Champaign's chronic flooding issues have gotten a lot of attention in the past few years: severe storms in the latter half of the past decade plagued  some residents' properties until they asked city officials to do something about it.
It worked. Last year, the city council signed off on $25 million worth of drainage projects  to improve capacity in the Boneyard Creek and the city's storm water sewers.
But Assistant City Engineer Eleanor Blackmon said most residents won't notice a difference this spring. The first phase of improvements -- widening a storm sewer underneath John Street between Neil Street to just west of State Street -- happened last year. But that only tackled drainage problems in a limited area.
The next steps -- widening the rest of that storm sewer from State Street to roughly Willis Avenue -- will begin in May, and that is the project that will really begin to tackle flooding in those neighborhoods.
Blackmon said the city building has received reports of "minor to moderate" flooding in some neighborhoods, but nothing yet nearly as severe as past years. "Although it seems like it's been rainy forever at this point," she said, Champaign has not gotten any extended, intense storms. The existing storm water drainage system can typically handle long periods of light rain or very short periods of heavy rain, both of which are what have been occurring in Champaign during the past couple weeks. The trouble starts when the rain is very heavy for a longer period of time.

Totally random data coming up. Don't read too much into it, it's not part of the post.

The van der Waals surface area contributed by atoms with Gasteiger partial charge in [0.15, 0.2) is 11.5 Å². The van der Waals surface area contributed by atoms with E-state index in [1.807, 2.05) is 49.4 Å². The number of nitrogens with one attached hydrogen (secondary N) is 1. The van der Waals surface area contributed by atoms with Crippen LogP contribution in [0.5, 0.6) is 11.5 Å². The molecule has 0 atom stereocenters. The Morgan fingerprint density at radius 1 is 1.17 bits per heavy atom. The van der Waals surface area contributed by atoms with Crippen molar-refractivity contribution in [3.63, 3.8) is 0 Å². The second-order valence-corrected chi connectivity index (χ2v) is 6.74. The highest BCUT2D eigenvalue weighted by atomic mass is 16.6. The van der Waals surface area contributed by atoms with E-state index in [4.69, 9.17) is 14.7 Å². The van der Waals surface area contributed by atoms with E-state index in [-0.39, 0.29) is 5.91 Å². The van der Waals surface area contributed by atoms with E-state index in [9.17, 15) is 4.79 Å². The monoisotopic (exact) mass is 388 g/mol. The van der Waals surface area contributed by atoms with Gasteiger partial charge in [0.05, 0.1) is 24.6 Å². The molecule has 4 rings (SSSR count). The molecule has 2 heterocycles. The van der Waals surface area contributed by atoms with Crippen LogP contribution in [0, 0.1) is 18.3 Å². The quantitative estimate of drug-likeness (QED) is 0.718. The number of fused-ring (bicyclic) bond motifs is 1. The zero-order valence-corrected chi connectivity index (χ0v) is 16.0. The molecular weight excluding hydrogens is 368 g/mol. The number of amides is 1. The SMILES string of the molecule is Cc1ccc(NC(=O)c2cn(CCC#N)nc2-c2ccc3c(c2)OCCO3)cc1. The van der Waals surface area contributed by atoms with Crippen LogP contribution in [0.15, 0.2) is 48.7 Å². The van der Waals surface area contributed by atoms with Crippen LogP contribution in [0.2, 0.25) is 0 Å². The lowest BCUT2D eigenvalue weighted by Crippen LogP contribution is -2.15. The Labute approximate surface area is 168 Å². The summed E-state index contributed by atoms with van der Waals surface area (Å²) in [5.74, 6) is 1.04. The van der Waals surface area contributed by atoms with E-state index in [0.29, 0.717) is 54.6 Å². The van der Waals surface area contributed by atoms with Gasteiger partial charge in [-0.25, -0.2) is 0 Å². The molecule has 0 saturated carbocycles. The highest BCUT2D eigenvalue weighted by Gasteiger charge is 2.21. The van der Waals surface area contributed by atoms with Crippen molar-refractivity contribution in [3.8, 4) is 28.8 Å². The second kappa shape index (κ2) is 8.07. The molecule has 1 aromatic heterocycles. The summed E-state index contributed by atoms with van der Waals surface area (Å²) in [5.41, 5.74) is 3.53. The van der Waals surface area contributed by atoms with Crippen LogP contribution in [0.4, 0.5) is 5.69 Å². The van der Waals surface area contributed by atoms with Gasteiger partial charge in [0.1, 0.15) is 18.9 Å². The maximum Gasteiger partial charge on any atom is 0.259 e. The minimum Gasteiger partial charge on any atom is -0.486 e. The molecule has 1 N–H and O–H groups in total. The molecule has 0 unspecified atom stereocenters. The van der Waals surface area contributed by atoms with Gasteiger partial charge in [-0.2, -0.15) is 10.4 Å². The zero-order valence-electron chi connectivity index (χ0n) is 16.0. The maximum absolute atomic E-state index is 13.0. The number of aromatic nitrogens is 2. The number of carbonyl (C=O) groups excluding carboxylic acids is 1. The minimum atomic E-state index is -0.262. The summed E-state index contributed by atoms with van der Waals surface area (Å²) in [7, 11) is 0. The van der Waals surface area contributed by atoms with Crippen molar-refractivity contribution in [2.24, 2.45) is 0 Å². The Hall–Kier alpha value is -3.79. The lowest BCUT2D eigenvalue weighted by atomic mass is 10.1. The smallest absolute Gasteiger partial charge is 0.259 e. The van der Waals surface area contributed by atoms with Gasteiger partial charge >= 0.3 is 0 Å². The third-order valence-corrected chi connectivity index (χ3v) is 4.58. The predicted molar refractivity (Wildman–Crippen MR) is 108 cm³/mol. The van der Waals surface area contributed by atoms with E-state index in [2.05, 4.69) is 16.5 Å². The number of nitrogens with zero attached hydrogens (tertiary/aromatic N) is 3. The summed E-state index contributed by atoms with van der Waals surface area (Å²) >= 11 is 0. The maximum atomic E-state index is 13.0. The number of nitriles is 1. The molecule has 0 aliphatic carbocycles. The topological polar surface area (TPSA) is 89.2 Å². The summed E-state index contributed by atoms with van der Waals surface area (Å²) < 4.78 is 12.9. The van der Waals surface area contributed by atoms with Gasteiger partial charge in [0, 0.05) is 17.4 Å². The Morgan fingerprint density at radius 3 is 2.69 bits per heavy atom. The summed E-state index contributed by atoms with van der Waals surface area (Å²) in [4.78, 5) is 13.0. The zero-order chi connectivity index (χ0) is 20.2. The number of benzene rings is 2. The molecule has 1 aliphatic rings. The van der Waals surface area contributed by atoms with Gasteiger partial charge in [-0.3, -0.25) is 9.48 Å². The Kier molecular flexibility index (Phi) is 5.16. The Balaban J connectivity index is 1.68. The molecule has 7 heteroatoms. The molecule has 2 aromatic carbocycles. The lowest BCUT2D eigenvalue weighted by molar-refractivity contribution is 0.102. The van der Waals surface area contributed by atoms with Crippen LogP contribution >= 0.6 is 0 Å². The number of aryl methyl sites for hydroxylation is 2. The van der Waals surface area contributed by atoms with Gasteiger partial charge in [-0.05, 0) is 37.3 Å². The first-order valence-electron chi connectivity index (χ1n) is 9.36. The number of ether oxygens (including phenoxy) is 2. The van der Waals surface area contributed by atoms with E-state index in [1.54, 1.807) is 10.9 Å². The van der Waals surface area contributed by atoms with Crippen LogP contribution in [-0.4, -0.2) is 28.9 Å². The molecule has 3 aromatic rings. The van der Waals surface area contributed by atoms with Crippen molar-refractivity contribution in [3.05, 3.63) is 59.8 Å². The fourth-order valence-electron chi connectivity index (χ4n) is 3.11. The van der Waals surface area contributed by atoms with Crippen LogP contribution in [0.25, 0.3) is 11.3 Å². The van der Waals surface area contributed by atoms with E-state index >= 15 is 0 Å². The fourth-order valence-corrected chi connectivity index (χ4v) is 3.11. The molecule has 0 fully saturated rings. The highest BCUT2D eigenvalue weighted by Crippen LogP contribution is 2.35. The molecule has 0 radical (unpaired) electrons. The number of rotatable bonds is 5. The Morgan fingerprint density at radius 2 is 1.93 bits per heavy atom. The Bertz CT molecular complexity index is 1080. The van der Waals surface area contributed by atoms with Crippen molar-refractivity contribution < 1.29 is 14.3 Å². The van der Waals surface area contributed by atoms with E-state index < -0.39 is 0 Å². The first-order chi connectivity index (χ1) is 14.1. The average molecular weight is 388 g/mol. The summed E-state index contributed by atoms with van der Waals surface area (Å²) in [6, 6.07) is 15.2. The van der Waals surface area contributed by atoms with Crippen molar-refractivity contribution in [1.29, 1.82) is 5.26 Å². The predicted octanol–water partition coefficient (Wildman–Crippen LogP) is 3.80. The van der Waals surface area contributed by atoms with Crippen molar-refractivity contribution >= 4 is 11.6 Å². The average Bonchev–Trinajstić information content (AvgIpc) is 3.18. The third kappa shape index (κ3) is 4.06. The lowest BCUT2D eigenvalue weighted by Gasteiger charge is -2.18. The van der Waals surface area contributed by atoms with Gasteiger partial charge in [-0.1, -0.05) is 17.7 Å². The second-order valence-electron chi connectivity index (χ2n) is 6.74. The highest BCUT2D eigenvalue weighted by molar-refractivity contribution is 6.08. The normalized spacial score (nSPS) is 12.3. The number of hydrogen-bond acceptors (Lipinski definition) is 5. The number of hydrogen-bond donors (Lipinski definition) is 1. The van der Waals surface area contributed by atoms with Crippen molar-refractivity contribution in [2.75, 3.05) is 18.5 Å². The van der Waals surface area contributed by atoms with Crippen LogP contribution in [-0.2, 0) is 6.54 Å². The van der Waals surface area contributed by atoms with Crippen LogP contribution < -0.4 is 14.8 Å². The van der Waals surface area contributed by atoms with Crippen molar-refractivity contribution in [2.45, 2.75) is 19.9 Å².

Jim Creighton lives in what is known as the Washington Street West watershed. The west-central Champaign area is on the list for drainage improvements, but because of a dwindling capacity for capital projects, storm water projects there are still at least a few years out.
"I woke up yesterday morning to the sound of my sump pump and about a foot of water in the basement," Creighton said on Wednesday.
Creighton is the resident who got some momentum going when he went out -- during a flood -- knocking on his neighbors' doors. Cell phone in hand, he asked each of them to call the city. Since then, he's been very active working with the city as officials sort through the flooding problems.
"We're pretty saturated out here," but flooding in his area has not been extreme this spring -- so far. It will still be months before residents' basements are safe in the John Street watershed and years before Creighton's basement in the Washington Street West watershed will be kept dry.